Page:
Bill W's 1964 Plymouth Belvedere
A classic stereo for a classic ride
Dominic J. DeVito has been a member of the Crutchfield A/V writing squad since 2006. He was born and raised in Staunton, Virginia, and attended the University of Notre Dame, where he earned a degree in chemical engineering. During that time he developed a passionate obsession with experiencing music, both live and recorded, which he parlayed into a 15-year stint in record retail (much to the chagrin of his very patient parents) and a long-running tenure as a rock DJ at WTJU. His expositions can be found in back issues of Plan 9's 9X Magazine as well as Schools That Rock: The Rolling Stone College Guide. He's been to more concerts than he can remember.
More from Dominic Devito
Bill W. from Upland, CA, loves classic cars, his 1964 Plymouth Belvedere hardtop coupe in particular. It's got over 306,000 miles on the odometer and is still going strong. However, he was tired of having his music selection limited by the cassettes he had on hand, so he asked Crutchfield to help him move into the present era with a stereo that would still preserve the old-school look of his Belvedere's dash. That's when we pointed him to our offerings by RetroSound, who specialize in stereos for vintage vehicles.
Bill's baby blue Belvedere sports classic lines, and now boasts a retro-looking stereo.
- RetroSound Model One digital media receiver for classic cars (black)
- RetroSound faceplate and knob kit (black front knobs, chome back knobs, and black plate)
Classic looks with modern sound
Bill picked up a RetroSound Model One receiver and one of their nearly universal faceplate and knob kits that's designed primarily for European cars but would fit the Belvedere's dash. Bill told us that he had an older $25 tape deck stolen from the car in the past, and the damage done to the car was far worse than the value of the deck, so he was trying to avoid tempting potential evildoers further. The Model One looks like an ordinary AM/FM radio with an auxiliary input and a digital display, but behind the scenes it has a control box with a USB input and SD memory card reader which can live in the glove compartment or another convenient spot.
Bill's RetroSound Model One in the dash of his '64 Belvedere after the first installation
Bill describes his initial installation to us: "It took me about four hours to get the old radio/cassette deck pulled out and the new radio in. It wasn't actually too difficult. It's just that I took some time to measure things several times and try my best to get the radio's side brackets and shafts mounted on the radio and adjusted to where I would not have to be pulling the radio out several times to fine-tune the amount the shafts and radio protruded through the dash of my car. The time was well spent, though, as the radio went in smoothly and I did not need to pull it back out and reposition the shafts or brackets. Once that was done, the rest of the job of connecting the wires was simple (I decided to just use crimp-on connectors on this installation, rather than soldering them).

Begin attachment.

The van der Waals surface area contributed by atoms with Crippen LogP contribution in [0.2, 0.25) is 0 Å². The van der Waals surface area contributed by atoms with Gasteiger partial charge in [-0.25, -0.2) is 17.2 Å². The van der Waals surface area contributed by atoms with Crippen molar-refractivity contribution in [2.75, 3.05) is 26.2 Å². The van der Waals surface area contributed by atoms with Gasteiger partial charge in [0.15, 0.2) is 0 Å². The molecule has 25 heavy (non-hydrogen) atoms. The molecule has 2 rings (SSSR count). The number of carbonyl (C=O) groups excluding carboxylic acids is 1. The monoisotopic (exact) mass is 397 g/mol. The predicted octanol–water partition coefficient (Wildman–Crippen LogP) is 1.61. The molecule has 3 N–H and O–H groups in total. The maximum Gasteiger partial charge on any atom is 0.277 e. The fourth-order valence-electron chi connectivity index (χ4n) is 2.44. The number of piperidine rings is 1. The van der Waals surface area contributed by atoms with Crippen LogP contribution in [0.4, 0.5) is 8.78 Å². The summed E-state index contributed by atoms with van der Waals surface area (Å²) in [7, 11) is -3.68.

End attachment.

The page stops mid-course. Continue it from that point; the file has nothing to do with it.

A flawless finished installation
You might not be able to notice it but in the first dash picture the faceplate's crooked by just a hair. Bill explains: "I noticed that the faceplate isn't matched up quite perfectly in the recess of the original radio trim plate. The new faceplate's left end is very slightly lower than the right side. What I'm going to do to level it out will be to take the new faceplate off for a few minutes, loosen up the shaft nuts, and then put a very small shim in the bottom of the left shaft hole in the dash opening to raise the left shaft up that tiny bit to get the faceplate level. I actually had a little shim in that hole with the old radio, and I guess I should have just left it there when I put the new one in! In the dash's metal openings, the right shaft has a plain round hole, while the left one has a hole that's a vertical oval shape (probably done by the factory to allow the radio's alignment in the dash to be adjusted if necessary)."
The RetroSound's display tells us that guitar wizards are welcome in Bill's Belvedere.
Bill made the adjustments and now has a great-looking stereo in his dash. "I like the fact that the Retrosound radio looks pretty plain, even though it has modern circuitry including the USB/SD card inputs. I'm especially happy about being able to load up a bunch of my favorite albums onto a 32GB flash drive and then play the songs directly from that."
Bill and his '64 Plymouth Belvedere turn heads at the speedway.
We were so glad to be able to help Bill with his dilemma of getting a 21st-century listening experience from a 50-year-old car. And we can't wait to see how many more miles he can get out his vintage vehicle. If you've got a classic car that's in need of a stereo upgrade or overhaul, we can help you find the best solution for great sound with complementary styling. Get in touch with us by phone or online for gear recommendations and installation help for do-it-yourselfers like Bill W.
Vehicles in the Custom Car Showroom are submitted by customers and fans, and edited by Crutchfield writing staff. You can find more of these articles on the Showroom main page.